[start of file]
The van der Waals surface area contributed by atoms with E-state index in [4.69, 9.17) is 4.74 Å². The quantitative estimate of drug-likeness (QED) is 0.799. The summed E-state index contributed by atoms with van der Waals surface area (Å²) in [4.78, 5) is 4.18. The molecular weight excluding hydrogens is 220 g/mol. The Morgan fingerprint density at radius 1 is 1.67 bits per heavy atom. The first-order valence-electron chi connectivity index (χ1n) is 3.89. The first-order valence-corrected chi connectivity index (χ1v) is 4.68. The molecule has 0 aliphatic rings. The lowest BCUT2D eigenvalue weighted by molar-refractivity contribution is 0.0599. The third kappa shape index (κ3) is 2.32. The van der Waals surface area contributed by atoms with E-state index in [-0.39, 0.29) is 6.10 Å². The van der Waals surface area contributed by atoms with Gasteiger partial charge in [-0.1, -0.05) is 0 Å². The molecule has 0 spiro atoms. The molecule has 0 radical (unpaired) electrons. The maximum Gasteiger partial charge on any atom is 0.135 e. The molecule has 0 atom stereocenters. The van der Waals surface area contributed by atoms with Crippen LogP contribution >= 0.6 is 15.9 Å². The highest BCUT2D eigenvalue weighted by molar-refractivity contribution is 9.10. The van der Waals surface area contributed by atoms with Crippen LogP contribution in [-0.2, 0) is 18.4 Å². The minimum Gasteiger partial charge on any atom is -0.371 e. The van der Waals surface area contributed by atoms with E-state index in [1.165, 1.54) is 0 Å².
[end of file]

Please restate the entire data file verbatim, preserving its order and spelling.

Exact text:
The van der Waals surface area contributed by atoms with E-state index in [4.69, 9.17) is 4.74 Å². The quantitative estimate of drug-likeness (QED) is 0.799. The summed E-state index contributed by atoms with van der Waals surface area (Å²) in [4.78, 5) is 4.18. The molecular weight excluding hydrogens is 220 g/mol. The Morgan fingerprint density at radius 1 is 1.67 bits per heavy atom. The first-order valence-electron chi connectivity index (χ1n) is 3.89. The first-order valence-corrected chi connectivity index (χ1v) is 4.68. The molecule has 0 aliphatic rings. The lowest BCUT2D eigenvalue weighted by molar-refractivity contribution is 0.0599. The third kappa shape index (κ3) is 2.32. The van der Waals surface area contributed by atoms with E-state index in [-0.39, 0.29) is 6.10 Å². The van der Waals surface area contributed by atoms with Gasteiger partial charge in [-0.1, -0.05) is 0 Å². The molecule has 0 spiro atoms. The molecule has 0 radical (unpaired) electrons. The maximum Gasteiger partial charge on any atom is 0.135 e. The molecule has 0 atom stereocenters. The van der Waals surface area contributed by atoms with Crippen LogP contribution >= 0.6 is 15.9 Å². The highest BCUT2D eigenvalue weighted by molar-refractivity contribution is 9.10. The van der Waals surface area contributed by atoms with Crippen LogP contribution in [-0.2, 0) is 18.4 Å². The minimum Gasteiger partial charge on any atom is -0.371 e. The van der Waals surface area contributed by atoms with E-state index in [1.165, 1.54) is 0 Å².